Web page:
One Child Policy in China
   Xiaoxue Yang

In 1970, Chinese academics predicted that the population of China would pass 2 billion by the end of the twentieth century, so the government wanted to implement a plan to slow the population growth. From that time on, families were allowed to have only one child except the minorities and some people who live in the rural areas, who are allowed to have two children. Even though the policy has managed to keep the Chinese population within 1.4 billion by 2012, I disagree with the policy. I was born in 1985 and grew up under the one child policy, and this policy has caused two major problems in China:  the 4-2-1 model of the family and unnatural selection for births.

The first problem with the one child policy is the 4-2-1 model of the family. The 4-2-1 model means a man and a woman who are both single children get married and have one baby. The new family includes 4 grandparents, 2 parents and the new baby. The only child is easily spoiled by the 6 adults who hope the child will grow happily and be healthy. They give the child all the best things that they can give and let the child do whatever the child wants to do. The child becomes the little emperor in the family. In China the retirement system is not good, so the child has to support the parents after they retire, and as the parents get older, the married only child has to take care of all the older kin. This is a very heavy responsibility and pressure.  Another problem is if the only child is born with a birth defect or is handicapped by accident, the whole family will get a crushing blow. Even though the government allows the parents in these unusual cases to have a second child, some moms need to have an operation to remove the intrauterine device, but they still have difficulty conceiving the second child. In short, I think the one child policy is economically unfeasible with the current Chinese social security system.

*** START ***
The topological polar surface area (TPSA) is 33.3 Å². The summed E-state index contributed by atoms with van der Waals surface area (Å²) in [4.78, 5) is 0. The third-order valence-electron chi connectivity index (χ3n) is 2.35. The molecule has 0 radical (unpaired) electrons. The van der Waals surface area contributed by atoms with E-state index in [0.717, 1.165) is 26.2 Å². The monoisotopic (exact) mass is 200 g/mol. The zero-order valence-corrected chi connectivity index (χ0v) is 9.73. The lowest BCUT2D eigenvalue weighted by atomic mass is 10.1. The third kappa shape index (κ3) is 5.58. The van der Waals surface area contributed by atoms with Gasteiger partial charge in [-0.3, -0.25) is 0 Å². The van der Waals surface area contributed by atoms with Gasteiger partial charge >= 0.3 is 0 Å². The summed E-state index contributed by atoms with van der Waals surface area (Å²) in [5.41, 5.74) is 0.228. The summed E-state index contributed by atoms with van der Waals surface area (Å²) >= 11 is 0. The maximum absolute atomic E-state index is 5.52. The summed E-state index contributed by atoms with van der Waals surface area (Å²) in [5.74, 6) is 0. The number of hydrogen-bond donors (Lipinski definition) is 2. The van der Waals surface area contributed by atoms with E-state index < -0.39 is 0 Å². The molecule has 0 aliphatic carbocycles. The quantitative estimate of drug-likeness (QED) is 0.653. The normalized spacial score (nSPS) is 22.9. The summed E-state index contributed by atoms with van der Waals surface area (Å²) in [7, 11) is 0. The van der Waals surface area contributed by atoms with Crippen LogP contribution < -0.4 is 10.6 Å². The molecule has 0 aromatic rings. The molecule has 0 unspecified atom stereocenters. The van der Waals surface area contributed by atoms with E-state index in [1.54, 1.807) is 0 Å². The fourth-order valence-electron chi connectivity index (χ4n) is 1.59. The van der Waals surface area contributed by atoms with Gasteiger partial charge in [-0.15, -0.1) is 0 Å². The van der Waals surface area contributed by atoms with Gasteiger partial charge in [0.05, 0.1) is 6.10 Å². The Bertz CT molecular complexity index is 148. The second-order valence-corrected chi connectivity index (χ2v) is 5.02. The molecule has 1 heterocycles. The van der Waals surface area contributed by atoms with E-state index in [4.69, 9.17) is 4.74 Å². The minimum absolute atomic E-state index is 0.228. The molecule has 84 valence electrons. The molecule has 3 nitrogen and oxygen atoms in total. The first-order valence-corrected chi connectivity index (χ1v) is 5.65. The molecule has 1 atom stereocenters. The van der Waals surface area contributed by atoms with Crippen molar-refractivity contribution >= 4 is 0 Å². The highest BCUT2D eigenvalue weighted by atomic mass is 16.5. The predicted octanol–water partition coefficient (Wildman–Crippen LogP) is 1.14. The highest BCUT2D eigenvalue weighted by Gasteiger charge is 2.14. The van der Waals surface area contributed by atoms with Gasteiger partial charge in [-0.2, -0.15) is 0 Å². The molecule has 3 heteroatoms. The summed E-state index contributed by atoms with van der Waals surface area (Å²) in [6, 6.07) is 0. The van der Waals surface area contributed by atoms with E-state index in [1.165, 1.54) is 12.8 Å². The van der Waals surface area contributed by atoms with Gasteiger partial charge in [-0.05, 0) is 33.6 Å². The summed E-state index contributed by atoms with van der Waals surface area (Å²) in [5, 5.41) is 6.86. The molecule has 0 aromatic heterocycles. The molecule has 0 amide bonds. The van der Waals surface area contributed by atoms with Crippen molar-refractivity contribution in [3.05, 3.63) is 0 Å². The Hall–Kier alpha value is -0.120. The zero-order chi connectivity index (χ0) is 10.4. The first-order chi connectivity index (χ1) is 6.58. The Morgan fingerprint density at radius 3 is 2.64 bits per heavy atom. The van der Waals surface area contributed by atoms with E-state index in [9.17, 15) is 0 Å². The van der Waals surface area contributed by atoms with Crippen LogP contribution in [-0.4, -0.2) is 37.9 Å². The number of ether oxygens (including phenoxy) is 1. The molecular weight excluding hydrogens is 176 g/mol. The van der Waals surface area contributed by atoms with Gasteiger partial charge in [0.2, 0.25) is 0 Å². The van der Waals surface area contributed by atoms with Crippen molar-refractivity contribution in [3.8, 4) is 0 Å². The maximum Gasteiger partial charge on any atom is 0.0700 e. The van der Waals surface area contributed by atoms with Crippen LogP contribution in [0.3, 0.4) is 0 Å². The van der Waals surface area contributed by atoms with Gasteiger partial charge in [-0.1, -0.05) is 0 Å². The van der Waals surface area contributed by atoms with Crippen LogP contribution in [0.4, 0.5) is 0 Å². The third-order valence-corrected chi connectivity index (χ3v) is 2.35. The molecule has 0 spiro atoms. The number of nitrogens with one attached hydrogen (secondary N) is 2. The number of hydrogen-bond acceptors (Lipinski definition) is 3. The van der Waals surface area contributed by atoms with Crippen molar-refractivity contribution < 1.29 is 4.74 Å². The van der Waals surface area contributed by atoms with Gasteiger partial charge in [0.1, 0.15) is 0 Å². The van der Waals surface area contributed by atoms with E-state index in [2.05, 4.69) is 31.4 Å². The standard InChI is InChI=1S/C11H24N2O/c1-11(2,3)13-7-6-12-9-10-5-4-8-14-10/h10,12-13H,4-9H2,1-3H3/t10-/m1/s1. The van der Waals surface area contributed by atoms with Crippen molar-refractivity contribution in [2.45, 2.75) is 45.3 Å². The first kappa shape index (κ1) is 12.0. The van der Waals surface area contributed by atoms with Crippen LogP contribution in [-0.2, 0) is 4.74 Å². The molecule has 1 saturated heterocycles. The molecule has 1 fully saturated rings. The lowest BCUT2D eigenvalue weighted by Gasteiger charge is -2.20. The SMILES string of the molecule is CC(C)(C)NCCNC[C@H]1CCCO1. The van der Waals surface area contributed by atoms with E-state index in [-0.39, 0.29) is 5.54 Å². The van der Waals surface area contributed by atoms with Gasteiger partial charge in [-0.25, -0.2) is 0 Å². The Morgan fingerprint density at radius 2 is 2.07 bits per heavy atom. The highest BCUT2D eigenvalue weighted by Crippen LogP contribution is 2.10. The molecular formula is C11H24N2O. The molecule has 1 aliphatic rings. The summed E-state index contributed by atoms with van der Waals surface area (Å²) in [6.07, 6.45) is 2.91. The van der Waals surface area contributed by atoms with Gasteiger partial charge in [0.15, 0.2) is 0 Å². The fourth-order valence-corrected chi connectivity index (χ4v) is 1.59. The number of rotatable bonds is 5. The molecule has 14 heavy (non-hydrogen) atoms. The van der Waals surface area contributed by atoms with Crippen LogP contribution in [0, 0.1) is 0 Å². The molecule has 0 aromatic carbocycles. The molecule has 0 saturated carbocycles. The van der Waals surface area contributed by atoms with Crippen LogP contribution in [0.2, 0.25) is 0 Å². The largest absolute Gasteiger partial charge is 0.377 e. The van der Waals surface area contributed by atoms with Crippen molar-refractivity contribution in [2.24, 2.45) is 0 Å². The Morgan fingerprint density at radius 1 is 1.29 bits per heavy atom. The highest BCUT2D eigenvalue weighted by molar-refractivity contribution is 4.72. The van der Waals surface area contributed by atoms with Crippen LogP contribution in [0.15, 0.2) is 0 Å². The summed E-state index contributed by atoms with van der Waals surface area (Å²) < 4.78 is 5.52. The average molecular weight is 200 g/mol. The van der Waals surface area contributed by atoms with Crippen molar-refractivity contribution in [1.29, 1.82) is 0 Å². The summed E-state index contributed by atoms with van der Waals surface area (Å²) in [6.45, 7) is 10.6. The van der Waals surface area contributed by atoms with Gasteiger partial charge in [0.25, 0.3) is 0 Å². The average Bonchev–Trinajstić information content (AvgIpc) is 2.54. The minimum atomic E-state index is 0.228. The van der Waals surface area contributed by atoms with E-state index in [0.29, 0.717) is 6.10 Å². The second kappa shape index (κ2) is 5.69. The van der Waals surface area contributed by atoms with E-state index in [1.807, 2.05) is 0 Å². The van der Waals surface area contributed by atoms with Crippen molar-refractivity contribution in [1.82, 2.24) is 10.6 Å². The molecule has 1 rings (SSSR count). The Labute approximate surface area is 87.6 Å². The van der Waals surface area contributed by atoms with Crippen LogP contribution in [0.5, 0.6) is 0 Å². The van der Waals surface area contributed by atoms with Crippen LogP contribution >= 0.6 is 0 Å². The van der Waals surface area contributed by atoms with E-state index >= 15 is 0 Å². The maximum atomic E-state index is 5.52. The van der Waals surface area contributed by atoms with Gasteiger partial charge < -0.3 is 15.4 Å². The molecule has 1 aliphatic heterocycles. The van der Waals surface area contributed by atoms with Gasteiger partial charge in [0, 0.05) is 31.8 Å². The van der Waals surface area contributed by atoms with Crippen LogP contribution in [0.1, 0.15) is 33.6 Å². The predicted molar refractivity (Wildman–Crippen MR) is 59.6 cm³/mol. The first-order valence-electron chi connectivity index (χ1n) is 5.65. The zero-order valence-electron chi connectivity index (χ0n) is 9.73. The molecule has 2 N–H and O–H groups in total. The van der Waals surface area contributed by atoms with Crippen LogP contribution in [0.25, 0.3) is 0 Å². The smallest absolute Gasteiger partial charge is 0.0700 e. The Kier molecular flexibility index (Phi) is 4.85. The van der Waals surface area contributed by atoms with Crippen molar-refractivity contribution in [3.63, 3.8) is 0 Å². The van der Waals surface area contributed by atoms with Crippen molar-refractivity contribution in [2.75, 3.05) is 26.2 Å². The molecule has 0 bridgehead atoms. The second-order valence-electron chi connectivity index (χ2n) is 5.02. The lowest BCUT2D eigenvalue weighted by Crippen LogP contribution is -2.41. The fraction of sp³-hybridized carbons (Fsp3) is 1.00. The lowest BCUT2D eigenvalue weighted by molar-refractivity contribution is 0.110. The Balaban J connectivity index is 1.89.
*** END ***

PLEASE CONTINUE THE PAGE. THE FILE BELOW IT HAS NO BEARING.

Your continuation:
The second problem with the one child policy is the procedures used for unnatural selection. The Chinese still live in a strongly patriarchal society. If the government only allows the family to have one child, most parents prefer to have a boy. They believe only the boy can inherit the family name, so the parents all want to conceive a boy. Although use of ultrasound procedures to detect the babyís gender before the baby is born is illegal, some of the parents still check the babyís gender. A small percentage of parents canít accept the results if the baby is a girl, and then they choose to have an abortion. There are even a small number of parents who refuse to accept the baby girl after birth, and then they abandon her. Now, lots of European families and American families who want to have a child are keen on adopting girls from China because these baby girls in Chinese orphanages are healthy. They were abandoned just because they were girls. Now that the one child policy has continued for 30 years, 20 million men who are at the marriage age find it difficult to meet girlfriends. China has disproportionately more males than females due to unnatural selection.

In short, the one child policy in China changed my generationís destiny. People who were born during this period have undergone a dramatic transformation. I disagree with the policy because it negatively affects the family structure. The unnatural gender selection that results from this policy has led to the uneven male/female ratio, which will cause further instability in society.